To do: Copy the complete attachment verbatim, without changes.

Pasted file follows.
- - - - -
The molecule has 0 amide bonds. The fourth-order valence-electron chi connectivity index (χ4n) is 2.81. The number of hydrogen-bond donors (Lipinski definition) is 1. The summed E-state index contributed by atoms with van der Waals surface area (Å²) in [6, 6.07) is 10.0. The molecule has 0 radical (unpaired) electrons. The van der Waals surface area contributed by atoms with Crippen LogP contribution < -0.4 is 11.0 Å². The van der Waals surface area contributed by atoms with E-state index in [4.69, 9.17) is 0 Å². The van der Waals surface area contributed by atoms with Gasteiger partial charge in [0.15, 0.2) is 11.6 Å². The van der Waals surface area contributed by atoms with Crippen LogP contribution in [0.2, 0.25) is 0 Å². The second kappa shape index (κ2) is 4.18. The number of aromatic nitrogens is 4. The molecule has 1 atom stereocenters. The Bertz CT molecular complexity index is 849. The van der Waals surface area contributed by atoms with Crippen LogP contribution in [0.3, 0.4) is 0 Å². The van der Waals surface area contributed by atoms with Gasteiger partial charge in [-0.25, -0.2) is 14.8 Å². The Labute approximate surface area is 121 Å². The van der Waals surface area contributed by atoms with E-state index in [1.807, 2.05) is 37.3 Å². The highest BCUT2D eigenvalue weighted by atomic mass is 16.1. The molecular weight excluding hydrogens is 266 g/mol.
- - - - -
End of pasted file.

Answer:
The molecule has 0 amide bonds. The fourth-order valence-electron chi connectivity index (χ4n) is 2.81. The number of hydrogen-bond donors (Lipinski definition) is 1. The summed E-state index contributed by atoms with van der Waals surface area (Å²) in [6, 6.07) is 10.0. The molecule has 0 radical (unpaired) electrons. The van der Waals surface area contributed by atoms with Crippen LogP contribution < -0.4 is 11.0 Å². The van der Waals surface area contributed by atoms with E-state index in [4.69, 9.17) is 0 Å². The van der Waals surface area contributed by atoms with Gasteiger partial charge in [0.15, 0.2) is 11.6 Å². The van der Waals surface area contributed by atoms with Crippen LogP contribution in [0.2, 0.25) is 0 Å². The second kappa shape index (κ2) is 4.18. The number of aromatic nitrogens is 4. The molecule has 1 atom stereocenters. The Bertz CT molecular complexity index is 849. The van der Waals surface area contributed by atoms with Crippen LogP contribution in [0.3, 0.4) is 0 Å². The van der Waals surface area contributed by atoms with Gasteiger partial charge in [-0.25, -0.2) is 14.8 Å². The Labute approximate surface area is 121 Å². The van der Waals surface area contributed by atoms with E-state index in [1.807, 2.05) is 37.3 Å². The highest BCUT2D eigenvalue weighted by atomic mass is 16.1. The molecular weight excluding hydrogens is 266 g/mol.